HIV & Neglected Diseases Patent Pool Conference

ATTENTION: journalists covering biotech, biomedical research, patent law

Contact: Susan Gluss, (510) 642-6936,

A one-day conference to address a preeminent challenge of our time:  the creation and distribution of essential medicines to the developing world.

Scientists, patient advocates, scholars, attorneys, government officials, and pharmaceutical and biotech executives will discuss best methods of sharing licensed patents to quicken development and production of life-saving and affordable medicines for HIV/AIDS. Such cross-licensing, or “patent pools,” for neglected diseases and HIV/AIDS could facilitate powerful innovation with immediate benefit to millions worldwide.

Panelists will discuss existing biotech patent pools, consider a proposed HIV/AIDS patent pool by UNITAID (affiliated with the World Health Organization), and evaluate additional ways to cross-license patents for neglected diseases. 

8:30 am – 5:00 p.m., Friday, Nov. 6.

Bancroft Hotel, 2680 Bancroft Way, Berkeley, CA See campus map.

Participants include:

  • Suzanne Drennon Munck, IP Counselor, FTC Office of Policy and Coordination;
  • Ellen ‘t Hoen, Sr. Adviser on Intellectual Property and Medicines Patent Pool, UNITAID, Geneva;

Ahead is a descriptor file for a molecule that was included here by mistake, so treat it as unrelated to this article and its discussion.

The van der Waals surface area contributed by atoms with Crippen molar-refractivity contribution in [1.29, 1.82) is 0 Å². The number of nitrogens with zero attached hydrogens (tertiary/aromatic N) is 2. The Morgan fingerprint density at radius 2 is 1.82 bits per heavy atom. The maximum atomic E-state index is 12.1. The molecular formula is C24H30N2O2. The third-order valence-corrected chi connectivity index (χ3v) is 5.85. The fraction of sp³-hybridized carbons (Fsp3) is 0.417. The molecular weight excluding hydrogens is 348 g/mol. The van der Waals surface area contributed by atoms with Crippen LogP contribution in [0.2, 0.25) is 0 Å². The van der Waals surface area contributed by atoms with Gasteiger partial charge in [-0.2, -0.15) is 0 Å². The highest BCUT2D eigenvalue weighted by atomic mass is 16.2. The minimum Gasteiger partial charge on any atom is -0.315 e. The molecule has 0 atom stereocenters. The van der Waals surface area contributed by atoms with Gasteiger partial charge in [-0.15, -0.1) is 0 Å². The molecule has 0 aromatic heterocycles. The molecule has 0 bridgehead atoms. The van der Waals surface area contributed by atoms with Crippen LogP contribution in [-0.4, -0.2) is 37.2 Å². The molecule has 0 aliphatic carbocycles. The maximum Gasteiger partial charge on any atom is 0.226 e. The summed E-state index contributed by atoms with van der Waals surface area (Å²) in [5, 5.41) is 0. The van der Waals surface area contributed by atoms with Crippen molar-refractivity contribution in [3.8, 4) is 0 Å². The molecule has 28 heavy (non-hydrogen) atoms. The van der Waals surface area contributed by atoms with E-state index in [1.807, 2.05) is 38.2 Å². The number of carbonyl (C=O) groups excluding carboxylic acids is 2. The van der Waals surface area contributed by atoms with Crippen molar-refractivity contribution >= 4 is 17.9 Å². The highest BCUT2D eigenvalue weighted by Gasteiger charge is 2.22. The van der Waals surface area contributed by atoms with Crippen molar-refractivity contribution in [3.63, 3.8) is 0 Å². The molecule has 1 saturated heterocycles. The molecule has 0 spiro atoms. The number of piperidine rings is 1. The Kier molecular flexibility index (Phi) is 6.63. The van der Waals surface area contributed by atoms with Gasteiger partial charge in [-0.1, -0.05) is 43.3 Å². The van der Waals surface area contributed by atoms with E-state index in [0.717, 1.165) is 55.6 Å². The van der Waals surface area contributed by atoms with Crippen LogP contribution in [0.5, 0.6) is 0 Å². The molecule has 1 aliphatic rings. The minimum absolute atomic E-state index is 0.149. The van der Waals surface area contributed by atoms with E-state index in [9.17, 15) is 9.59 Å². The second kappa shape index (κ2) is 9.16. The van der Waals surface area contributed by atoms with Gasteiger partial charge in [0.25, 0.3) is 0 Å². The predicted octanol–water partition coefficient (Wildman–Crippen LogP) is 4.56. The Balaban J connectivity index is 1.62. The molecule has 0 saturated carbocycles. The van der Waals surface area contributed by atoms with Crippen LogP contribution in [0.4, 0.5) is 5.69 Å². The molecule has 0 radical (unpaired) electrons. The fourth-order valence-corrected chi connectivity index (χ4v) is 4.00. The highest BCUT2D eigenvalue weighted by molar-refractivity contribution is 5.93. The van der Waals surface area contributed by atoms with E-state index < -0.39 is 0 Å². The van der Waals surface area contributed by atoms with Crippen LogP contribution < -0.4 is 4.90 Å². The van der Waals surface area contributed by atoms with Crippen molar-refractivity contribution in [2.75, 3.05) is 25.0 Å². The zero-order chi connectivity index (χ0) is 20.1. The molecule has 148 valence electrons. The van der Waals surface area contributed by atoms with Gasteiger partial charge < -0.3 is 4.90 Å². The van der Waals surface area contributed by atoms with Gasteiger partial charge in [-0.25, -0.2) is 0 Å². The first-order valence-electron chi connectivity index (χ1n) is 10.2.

• Sherry Knowles, Sr. Vice President, Corporate IP, GlaxoSmithKline;
  • Emi MacLean, US Manager, Doctors Without Borders;
  • Gregg Alton, Executive Vice President, Gilead Sciences;
  • Suzanne Scotchmer, Professor of Law, Economics, and Public Policy, Berkeley Law;
  • Amy Kapczynski, Assistant Professor Berkeley Law.

For a complete speakers list, go to the Patent Pools conference Web page.

Event is free for media. For more information on the conference or interview requests, please contact:

Rachel Belt (360) 286-5347

The event is co-sponsored by: UC Berkeley School of Law’s Center for Law & Technology; Universities Allied for Essential Medicines; Miller Institute for Global Challenges and the Law; UC Berkeley Science, Technology, and Society Center; and the Henry Wheeler Center for Emerging & Neglected Diseases.